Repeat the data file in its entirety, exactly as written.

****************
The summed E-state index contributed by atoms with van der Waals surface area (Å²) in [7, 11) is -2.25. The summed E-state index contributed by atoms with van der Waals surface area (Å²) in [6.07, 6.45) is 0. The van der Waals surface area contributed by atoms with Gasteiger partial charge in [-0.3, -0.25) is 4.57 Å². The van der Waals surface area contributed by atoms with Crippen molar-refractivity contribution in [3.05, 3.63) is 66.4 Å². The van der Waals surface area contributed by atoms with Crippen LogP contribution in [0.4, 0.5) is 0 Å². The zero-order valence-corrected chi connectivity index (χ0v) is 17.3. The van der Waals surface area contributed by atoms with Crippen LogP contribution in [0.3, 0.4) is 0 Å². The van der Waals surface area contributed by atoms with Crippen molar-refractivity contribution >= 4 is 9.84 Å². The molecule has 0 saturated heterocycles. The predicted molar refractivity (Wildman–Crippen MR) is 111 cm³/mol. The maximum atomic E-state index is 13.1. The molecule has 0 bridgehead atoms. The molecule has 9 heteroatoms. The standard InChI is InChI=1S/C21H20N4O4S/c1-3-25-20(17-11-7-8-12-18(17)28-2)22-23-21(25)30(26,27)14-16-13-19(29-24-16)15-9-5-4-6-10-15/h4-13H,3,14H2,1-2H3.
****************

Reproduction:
The summed E-state index contributed by atoms with van der Waals surface area (Å²) in [7, 11) is -2.25. The summed E-state index contributed by atoms with van der Waals surface area (Å²) in [6.07, 6.45) is 0. The van der Waals surface area contributed by atoms with Gasteiger partial charge in [-0.3, -0.25) is 4.57 Å². The van der Waals surface area contributed by atoms with Crippen molar-refractivity contribution in [3.05, 3.63) is 66.4 Å². The van der Waals surface area contributed by atoms with Crippen LogP contribution in [0.4, 0.5) is 0 Å². The zero-order valence-corrected chi connectivity index (χ0v) is 17.3. The van der Waals surface area contributed by atoms with Crippen LogP contribution in [0.3, 0.4) is 0 Å². The van der Waals surface area contributed by atoms with Crippen molar-refractivity contribution >= 4 is 9.84 Å². The molecule has 0 saturated heterocycles. The predicted molar refractivity (Wildman–Crippen MR) is 111 cm³/mol. The maximum atomic E-state index is 13.1. The molecule has 0 bridgehead atoms. The molecule has 9 heteroatoms. The standard InChI is InChI=1S/C21H20N4O4S/c1-3-25-20(17-11-7-8-12-18(17)28-2)22-23-21(25)30(26,27)14-16-13-19(29-24-16)15-9-5-4-6-10-15/h4-13H,3,14H2,1-2H3.